Books Need Us

Books Need Us Blog: The London Book Fair

By Maria Vassilopoulos – Books Need Us. 

In the Book trade we are currently in the middle of the London Book Fair, the biggest trade event we have in the UK! If you’ve been before then some of what I’m about to say will be familiar to you. If you are coming along then it may help, and if you are thinking of going next time then it will hopefully give you a good picture of what to expect.

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What is it?

The London Bookfair has been going since 1971 and originally was a much smaller event – read more here. Nowadays the emphasis for the publishing business is around meeting their sales teams and bookstore buyers, showcasing new products, reminding customers about their past and best-selling titles and selling and acquiring international rights.

 

What’s there?

Basically most of the UK book trade under one roof. As the big publishing conglomerates have the plush stands its easy to spot them but also great to explore the medium and smaller publishers. There is also a digital zone were you can find out about the latest content driven technology. Each year a different country becomes the Market Focus – for example this year it’s Korea, so it’s quite interesting generally to see what publishing looks like in a different international market. There are seminars throughout the 3 days and these range from finding a job in publishing to marketing a children’s book – if you want to do a bit of networking then these are a good idea.

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Events

By Maria Vassilopoulos.

rp_Maria-300x3001.jpgBook events can be held at any time of year and either in store, online or at literary festivals.  It is a chance to tell your direct audience about your product.  It is a chance to sell your product.  Christmas may seem like an ideal time to hold a book reading or event, but bear in mind just as your social calendar may get busy, so will the bookstores.  They will be gearing up for their busiest time of year and might not have the facilities to host events at this time (Think staff and more demanding customers).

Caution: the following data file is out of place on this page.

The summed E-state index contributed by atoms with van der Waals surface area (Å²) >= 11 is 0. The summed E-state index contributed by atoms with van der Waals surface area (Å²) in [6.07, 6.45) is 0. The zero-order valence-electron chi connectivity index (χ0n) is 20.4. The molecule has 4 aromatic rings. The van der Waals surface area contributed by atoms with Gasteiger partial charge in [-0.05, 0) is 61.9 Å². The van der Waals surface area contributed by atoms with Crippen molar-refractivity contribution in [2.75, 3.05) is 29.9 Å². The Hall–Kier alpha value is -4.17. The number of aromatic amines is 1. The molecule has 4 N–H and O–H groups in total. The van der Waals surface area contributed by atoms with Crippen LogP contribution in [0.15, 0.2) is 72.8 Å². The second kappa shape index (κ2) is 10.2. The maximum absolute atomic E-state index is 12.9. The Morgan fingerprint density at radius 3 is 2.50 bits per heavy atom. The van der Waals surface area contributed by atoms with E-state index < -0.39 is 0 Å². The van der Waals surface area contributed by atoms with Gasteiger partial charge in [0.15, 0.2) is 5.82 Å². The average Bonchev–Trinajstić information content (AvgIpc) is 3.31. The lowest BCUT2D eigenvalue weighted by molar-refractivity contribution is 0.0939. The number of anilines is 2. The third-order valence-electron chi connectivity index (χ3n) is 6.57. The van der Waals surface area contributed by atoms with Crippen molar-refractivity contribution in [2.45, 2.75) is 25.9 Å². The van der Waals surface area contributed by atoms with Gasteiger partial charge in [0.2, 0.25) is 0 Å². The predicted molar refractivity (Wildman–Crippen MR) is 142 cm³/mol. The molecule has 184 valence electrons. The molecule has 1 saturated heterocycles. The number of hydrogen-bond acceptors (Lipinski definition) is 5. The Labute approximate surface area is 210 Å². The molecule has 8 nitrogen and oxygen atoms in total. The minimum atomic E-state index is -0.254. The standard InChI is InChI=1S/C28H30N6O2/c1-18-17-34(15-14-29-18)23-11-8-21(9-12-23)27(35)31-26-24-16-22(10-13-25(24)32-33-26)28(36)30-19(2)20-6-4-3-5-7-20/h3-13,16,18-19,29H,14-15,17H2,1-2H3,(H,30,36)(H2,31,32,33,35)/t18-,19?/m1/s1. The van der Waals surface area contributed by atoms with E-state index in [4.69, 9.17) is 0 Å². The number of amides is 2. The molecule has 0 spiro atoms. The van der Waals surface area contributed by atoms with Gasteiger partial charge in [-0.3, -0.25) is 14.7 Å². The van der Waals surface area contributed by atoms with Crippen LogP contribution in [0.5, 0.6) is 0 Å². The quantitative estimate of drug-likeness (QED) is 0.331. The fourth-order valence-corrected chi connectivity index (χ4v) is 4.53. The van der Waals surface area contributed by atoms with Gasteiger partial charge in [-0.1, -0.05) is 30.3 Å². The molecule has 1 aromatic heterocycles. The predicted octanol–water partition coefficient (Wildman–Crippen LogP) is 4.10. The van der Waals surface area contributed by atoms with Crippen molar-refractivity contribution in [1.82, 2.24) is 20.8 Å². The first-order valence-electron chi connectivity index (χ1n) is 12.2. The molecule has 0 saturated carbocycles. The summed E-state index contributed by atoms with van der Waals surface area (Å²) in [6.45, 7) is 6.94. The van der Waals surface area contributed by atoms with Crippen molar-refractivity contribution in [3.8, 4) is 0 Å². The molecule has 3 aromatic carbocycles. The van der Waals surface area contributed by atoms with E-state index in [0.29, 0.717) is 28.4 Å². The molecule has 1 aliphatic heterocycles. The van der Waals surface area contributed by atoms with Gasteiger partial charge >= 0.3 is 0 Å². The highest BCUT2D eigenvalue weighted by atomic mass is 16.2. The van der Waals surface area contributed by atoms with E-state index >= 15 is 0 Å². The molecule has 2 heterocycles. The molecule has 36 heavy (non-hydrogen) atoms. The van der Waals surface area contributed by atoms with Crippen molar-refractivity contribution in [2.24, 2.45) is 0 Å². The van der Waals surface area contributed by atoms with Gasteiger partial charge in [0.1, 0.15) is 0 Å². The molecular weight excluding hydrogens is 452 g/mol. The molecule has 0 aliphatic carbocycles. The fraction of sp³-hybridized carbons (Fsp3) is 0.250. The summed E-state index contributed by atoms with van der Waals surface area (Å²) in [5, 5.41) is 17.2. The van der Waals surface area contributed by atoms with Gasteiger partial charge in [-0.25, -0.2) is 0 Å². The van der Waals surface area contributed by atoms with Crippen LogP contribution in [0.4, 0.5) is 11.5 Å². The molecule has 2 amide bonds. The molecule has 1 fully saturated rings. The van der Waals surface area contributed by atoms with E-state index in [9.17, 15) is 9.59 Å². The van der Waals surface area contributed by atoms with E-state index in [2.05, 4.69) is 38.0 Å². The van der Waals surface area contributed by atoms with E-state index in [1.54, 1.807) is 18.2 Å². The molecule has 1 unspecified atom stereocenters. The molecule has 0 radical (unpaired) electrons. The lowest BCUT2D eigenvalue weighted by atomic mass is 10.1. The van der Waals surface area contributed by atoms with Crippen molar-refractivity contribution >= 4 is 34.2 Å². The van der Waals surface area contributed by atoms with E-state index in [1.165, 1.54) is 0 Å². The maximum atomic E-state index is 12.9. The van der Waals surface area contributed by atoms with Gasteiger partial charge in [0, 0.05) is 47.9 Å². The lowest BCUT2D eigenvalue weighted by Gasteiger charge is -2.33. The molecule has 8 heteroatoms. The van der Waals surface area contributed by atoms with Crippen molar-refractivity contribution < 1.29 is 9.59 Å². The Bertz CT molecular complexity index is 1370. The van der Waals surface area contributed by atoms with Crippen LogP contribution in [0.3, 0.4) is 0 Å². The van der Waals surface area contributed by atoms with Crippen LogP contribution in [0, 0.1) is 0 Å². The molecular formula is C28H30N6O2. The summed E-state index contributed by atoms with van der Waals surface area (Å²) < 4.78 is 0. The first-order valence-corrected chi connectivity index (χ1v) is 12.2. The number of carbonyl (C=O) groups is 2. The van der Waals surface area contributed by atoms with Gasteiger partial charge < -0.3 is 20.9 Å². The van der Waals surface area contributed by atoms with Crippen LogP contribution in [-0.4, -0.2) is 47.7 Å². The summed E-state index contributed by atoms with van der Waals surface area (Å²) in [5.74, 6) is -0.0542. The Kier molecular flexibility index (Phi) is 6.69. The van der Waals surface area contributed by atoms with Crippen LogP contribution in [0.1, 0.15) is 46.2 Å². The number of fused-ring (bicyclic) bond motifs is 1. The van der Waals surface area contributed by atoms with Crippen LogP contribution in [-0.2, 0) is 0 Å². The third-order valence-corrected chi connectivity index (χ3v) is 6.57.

However some stores hold Christmas events where a number of authors attend and get table space in order to sign copies so it may be worth doing some research in your area to see whether this happens at your local bookstore – you may even want to suggest it.

Other good times to hold events are during the spring when festivals start happening and stores need to keep customers coming into them – Christmas is only once a year and so events provide community interest in the bookstores when that’s not there.

There are a few types of event format: Continue reading

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Easy Ways to Promote yourself…

OrganicBooksBlog.jpgBy Maria Vassilopoulos – Organic Books. 

 
When I worked as a bookseller, there were three main ways I would get asked for books by customers. One was if a certain celebrity or known person had written a book, people would come in and already know what they wanted – for example, the new Jamie Oliver or *insert celebrity’s name here’s* biography. The other one was by title or cover, some customers would actually ask for “that red book” or “that tractors in Ukraine book”. The last one was for children’s books and centred around the age suitability of chapter and picture books, “is this ok for my *age* child/friend’s child to read?” kinds of questions.